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Testing the Plug-in

Testing your plug-in is a good opportunity to look at the directory server in action, but from the internal point of view. In our case, we can see the call stack behind a bind operation.

To have an accurate understanding of what happens when the plug-in is used, we must:

  • Enable heavy trace on directory server

  • Enable debug/trace in our plug-in (we get it from the installation LDIF file)

  • Create an ou=unix subentry and some test users

To Test the Plug-in

  1. Look at the current setting for the log to determine whether the error logging level is appropriate.

  2. <nico@lunarossa>~$ ldapsearch -1 -p 11389 -D "cn=dman" 
    -w manager0 -b "cn=config" -s base "objectclass=*" nsslapd-errorlog-level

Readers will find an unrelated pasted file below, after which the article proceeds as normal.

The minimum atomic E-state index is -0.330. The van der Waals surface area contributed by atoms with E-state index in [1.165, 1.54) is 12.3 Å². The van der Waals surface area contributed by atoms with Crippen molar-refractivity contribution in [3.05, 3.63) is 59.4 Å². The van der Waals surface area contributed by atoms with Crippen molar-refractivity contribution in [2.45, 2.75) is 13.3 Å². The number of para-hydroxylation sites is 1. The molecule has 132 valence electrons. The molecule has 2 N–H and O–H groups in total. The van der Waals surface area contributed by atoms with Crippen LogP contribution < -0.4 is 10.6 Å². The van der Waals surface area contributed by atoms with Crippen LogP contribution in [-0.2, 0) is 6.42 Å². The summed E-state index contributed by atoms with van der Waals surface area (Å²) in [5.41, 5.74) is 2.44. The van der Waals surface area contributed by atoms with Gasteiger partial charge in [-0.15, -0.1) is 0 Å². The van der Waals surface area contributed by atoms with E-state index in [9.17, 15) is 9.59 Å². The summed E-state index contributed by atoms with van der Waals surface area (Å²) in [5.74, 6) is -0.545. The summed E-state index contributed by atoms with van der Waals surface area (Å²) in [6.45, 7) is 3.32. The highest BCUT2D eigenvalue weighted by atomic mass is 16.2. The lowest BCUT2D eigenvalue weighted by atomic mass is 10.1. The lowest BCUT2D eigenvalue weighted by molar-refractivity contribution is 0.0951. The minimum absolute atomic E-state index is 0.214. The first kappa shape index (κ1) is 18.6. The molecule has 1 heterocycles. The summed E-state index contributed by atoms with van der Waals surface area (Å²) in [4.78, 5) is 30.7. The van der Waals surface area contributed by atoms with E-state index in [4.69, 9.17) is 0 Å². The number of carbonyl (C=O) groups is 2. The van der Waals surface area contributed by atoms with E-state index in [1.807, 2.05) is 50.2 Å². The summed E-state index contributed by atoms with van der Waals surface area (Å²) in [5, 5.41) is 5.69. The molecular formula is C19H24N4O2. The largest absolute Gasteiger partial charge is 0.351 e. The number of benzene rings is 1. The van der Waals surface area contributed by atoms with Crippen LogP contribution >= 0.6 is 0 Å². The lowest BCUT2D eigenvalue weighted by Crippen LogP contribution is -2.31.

dn: cn=config
    nsslapd-errorlog-level: 0

    By looking at the nsslapd-errorlog-level: 0 setting, we can see that the error logging level is not high enough and we must raise it.

  3. Use nsslapd-errorlog-level=65536 to raise the level of error logging and to enable plug-in debugging. (The value to set for this function depends on the severity in slapi_log_error(severity,...).) For consistency, you must use SLAPI_LOG_PLUGIN and enable the related error log level in cn=config. The following example shows how to enable plug-in debugging cn=config:

  4. <nico@lunarossa> ~$ ldapmodify -p 11389 -D "cn=dman" -w manager0
    dn:cn=config
    changetype: modify
    replace: nsslapd-errorlog-level
    nsslapd-errorlog-level: 65536
    modifying entry cn=config